The Christian Science Monitor's Surging BRIC middle classes are eclipsing global poverty does a great job describing the surging number of people entering the middle class around the world. Key quote:
"By 2030, the global middle class is widely projected to at least double in size to as many as 5 billion – a surge unseen since the Industrial Revolution. This boom, however, is more global, more rapid, and is likely to have a far different – and perhaps far greater – impact in terms of global power, economics, and environment, say economists and sociologists."
This boom in middle class consumers is being driven by the impressive economic growth of the developing world, and in particular the BRIC countries (Brazil, Russia, India and China).
The increase in the size of the global middle class is also resulting in declines in the global poverty. According to the article:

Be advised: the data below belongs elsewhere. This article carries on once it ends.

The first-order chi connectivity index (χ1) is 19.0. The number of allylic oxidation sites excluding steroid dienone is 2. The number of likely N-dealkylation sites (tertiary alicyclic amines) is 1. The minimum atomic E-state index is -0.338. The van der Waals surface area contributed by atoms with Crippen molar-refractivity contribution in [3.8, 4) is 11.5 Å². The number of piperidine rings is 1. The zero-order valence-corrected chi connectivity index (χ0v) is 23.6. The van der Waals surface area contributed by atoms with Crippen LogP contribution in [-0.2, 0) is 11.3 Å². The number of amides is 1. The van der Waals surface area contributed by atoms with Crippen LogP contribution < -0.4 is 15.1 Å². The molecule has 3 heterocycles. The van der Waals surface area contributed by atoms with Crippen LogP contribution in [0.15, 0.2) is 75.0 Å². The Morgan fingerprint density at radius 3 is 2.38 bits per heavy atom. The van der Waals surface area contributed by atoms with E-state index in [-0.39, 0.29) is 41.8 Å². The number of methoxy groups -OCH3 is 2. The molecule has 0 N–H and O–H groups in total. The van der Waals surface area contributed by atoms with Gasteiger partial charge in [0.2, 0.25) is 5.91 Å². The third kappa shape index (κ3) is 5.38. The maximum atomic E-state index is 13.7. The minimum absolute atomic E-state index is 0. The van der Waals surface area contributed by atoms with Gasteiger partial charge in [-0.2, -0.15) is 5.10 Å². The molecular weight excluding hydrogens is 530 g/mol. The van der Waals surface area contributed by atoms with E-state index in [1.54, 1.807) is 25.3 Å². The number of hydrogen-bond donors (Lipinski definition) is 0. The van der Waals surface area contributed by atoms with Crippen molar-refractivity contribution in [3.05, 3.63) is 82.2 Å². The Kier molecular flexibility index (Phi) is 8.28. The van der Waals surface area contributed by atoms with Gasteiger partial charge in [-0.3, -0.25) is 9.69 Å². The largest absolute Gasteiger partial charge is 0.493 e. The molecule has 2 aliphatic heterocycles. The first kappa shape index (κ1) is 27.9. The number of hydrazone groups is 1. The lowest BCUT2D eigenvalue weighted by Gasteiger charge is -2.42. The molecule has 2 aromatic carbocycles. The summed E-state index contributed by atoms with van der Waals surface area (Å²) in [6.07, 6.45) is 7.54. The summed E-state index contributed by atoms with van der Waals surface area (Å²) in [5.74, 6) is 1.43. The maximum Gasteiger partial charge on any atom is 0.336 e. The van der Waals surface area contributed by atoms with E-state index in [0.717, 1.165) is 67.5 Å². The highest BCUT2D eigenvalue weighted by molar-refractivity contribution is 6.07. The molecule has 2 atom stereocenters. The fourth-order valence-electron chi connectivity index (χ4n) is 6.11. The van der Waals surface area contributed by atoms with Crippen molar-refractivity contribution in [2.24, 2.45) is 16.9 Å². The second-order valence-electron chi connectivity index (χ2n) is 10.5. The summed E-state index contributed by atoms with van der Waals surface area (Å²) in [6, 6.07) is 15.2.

"The world will, for the first time in history, move from being mostly poor to mostly middle-class by 2022, the Organization for Economic Cooperation and Development projects."
The rise of the developing world is one of the most important trends we follow. Last year in the Intuit 2020 report we forecast that 1 billion middle class consumers would join the global economy by 2020. The forecasts presented in this article are even more aggressive.